PageSense from Zoho offers several optimization tools under one roof to help you with your website conversions.
PageSense’s primary offerings include
- Goal tracking and funnel analysis to track key website metrics;
- Heat maps, form analytics, and session recordings to analyze visitor behavior;
- A/B Testing and split URL testing to optimize for conversions.
This is a comprehensive approach to the CRO process. All features also come with a segmentation facility for filtering reports, which is a quality addition to this bang-for-the-buck CRO software.
We were impressed by the ability of the heat mapping tool to capture data behind interactive elements, like hover-enabled mega menus.
With Pingdom’s Website Speed Test, you can test the load time of a page, analyze it, and find bottlenecks.
Pingdom’s Website Speed Test is one of many tools that Pingdom produces.
Here’s Peep Laja on the tool:
What makes this one different from other speed-measurement tools is that is shows you the waterfall report—how long each individual file takes to load.
That’s very handy for detecting culprits that slow down the site. I use it in conjunction with other speed-analysis tools.”
Sean Ellis started it, and it’s grown a lot, getting acquired by ProProfs in 2020. It’s great at targeting the right customers at the right time, and it’s easy to setup. It also integrates with common tools like Optimizely, Marketo, etc.
They’re onboarding is great. Nothing was confusing at all, unlike their competitors. The walk-through made everything clear.
Here’s a review from Andy Hunt, founder of UpliftROI:
Overall, it’s the best research tool in the market for quick, low-cost qualitative research. Many times, you can uncover insights quickly and cheaply with Qualaroo surveys rather than doing in-depth customer interviews.
- Pre-made templates: Comes with pre-made surveys for qualitative research. For example, “What’s the one thing that almost stopped you from buying from us?” These make it extremely fast and easy to get started.
- Regular updates: You’ll get notified each time you get a new response, as well as a summary of responses for that week. This makes staying on track of qualitative research easy.
- Low response rate: Expect 1–3% of visitors to complete a survey. To get 10–20 responses, you’re going to need to work on sites doing at least 100–200 conversions a month, or put surveys higher up the funnel if customers aren’t there yet.
- Mixed quality: Expect that ~20% of your responses will be low quality. (Customers won’t take these as seriously when they’re online vs. doing in-depth qualitative research.)
- Quarterly billing: Qualaroo charges on a quarterly rather than monthly basis. Normally this is okay, but it can be difficult if you need it only for a short-term project.”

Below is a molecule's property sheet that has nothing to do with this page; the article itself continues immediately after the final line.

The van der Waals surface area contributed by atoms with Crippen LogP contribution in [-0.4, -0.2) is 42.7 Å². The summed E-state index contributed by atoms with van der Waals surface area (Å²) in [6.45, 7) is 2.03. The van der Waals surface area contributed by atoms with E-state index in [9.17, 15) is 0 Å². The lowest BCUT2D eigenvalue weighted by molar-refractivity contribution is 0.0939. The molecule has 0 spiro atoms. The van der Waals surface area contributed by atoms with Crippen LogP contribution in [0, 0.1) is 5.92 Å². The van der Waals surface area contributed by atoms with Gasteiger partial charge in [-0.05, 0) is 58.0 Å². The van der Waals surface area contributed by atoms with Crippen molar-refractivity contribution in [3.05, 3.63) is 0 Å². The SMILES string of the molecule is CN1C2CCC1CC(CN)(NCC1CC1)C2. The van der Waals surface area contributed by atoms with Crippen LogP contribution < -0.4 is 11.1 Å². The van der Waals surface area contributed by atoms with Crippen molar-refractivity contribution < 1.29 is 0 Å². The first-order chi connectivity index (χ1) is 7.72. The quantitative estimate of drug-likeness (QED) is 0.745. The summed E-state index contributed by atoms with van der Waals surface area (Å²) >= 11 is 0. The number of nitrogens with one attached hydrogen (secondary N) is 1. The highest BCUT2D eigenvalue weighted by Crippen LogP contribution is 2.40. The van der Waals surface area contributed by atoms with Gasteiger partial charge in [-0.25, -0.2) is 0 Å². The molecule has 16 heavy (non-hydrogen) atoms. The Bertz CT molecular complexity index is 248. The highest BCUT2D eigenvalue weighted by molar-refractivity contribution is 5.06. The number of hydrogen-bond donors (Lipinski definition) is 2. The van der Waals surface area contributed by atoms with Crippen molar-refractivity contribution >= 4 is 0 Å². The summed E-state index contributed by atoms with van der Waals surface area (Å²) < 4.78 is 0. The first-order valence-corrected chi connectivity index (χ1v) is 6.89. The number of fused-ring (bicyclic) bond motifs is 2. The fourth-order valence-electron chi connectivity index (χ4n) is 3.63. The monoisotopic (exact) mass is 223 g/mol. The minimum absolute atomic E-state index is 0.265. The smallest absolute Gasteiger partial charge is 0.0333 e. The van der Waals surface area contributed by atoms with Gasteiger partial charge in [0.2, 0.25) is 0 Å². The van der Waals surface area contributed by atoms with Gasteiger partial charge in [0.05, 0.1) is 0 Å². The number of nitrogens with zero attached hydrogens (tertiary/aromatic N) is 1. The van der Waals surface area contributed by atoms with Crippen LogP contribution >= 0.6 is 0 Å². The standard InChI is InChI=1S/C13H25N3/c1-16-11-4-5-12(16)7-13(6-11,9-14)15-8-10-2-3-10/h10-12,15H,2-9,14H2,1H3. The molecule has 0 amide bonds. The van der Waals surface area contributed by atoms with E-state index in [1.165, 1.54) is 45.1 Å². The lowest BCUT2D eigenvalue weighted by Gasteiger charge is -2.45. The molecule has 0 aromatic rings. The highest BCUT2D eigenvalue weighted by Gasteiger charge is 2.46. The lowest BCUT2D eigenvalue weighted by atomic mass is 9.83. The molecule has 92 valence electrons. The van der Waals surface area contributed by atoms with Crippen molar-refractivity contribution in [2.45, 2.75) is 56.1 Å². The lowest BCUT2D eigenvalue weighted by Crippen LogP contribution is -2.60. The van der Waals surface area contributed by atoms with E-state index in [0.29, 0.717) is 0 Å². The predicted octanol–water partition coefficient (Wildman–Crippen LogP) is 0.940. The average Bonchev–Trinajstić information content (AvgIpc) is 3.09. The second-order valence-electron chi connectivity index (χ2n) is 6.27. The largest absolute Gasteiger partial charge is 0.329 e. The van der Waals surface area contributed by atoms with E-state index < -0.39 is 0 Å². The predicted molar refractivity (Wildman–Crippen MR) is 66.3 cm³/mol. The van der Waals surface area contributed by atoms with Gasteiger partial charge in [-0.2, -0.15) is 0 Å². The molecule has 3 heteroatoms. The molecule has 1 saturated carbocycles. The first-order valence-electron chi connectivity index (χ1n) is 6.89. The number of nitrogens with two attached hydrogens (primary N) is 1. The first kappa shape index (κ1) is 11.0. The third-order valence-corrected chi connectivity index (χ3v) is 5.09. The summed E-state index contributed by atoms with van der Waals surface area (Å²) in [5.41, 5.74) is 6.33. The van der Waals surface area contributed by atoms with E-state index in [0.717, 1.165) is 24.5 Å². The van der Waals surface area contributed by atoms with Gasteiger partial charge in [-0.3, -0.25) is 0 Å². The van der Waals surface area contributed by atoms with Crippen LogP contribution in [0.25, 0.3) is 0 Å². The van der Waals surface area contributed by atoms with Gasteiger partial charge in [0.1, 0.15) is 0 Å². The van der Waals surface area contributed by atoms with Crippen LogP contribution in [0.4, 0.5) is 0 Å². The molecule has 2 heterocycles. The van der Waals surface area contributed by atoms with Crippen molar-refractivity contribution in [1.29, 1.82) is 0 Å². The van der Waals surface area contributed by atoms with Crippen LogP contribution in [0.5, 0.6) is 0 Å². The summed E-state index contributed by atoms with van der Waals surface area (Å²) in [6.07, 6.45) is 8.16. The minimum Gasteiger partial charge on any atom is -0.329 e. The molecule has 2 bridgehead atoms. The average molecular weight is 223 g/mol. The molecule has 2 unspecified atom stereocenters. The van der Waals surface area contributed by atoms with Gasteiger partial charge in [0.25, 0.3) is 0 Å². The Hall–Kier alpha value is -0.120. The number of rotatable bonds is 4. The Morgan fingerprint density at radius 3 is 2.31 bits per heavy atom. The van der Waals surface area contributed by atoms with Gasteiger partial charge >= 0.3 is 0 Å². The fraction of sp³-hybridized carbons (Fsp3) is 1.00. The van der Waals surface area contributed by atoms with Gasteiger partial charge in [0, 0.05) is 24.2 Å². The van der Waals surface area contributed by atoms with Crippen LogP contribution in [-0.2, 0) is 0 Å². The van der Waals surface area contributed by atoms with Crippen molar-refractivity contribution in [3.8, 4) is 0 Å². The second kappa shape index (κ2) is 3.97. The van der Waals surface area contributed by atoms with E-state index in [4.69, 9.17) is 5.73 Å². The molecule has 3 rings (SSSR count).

Qualtrics is a powerful survey tool common among enterprises (and universities). The data collection and analysis is unmatched for large data sets.
Rob Balon, a market research consultant in Austin, has worked with tons of enterprises. Here are his thoughts:
This Provo-based company has been at the forefront of online survey–based research since 2002.
They have been instrumental in introducing new user-directed methodologies drawing from an accumulated panel of respondents. Qualtrics is a favorite of many CMOs who lease the software.
SessionCam is a popular usability tool that offers a range of capabilities, which center on session playback and mouse tracking.
Some users ignore the Funnels feature because everyone already has funnel visualization in GA. The difference is that SessionCam gives you a more granular view of where things go wrong.
Not only can you easily play back sessions related to a particular stage in the funnel, but it helps you to understand exactly how forms may have contributed to drop off rates. So you start with a holistic view and drill down from there.
Like other tools in this category, SessionCam also lets you do heat maps, scroll maps and mouse-movement maps.
My favorite part is that it integrates neatly with GA, UA, Optimizely, VWO, and a few other tools. This means you can examine in detail the difference in behavior between the control and variations in your experiments. If you treat your split tests primarily as learning opportunities, you’ll also be excited about this.
With prices starting at $1,500 per month, it’s unfortunately out of reach for many small businesses.
And a more opinionated review from Peep Laja:
SessionCam is an ugly workhorse—it gets the work done, but you don’t want to look at it. The usability and user experience are quite terrible. I used it with many clients, and every single time was frustrated by how cumbersome it was.
The data was good, but using the tool was a terrible experience. They weren’t very receptive to feedback either.
When you stack different mouse-tracking tools against each other, the fact that the SessionCam interface is stuck in the past wasn’t a deal breaker.
They offer out-of-the-box solutions that can be customized to your business needs; their support turnaround is outstanding; they treat their customers like partners; have integration with most of the big players; and offer a suite of customizable features to really help with session replays, funnels, and heat map analyses at a fraction of the price ClickTale offers.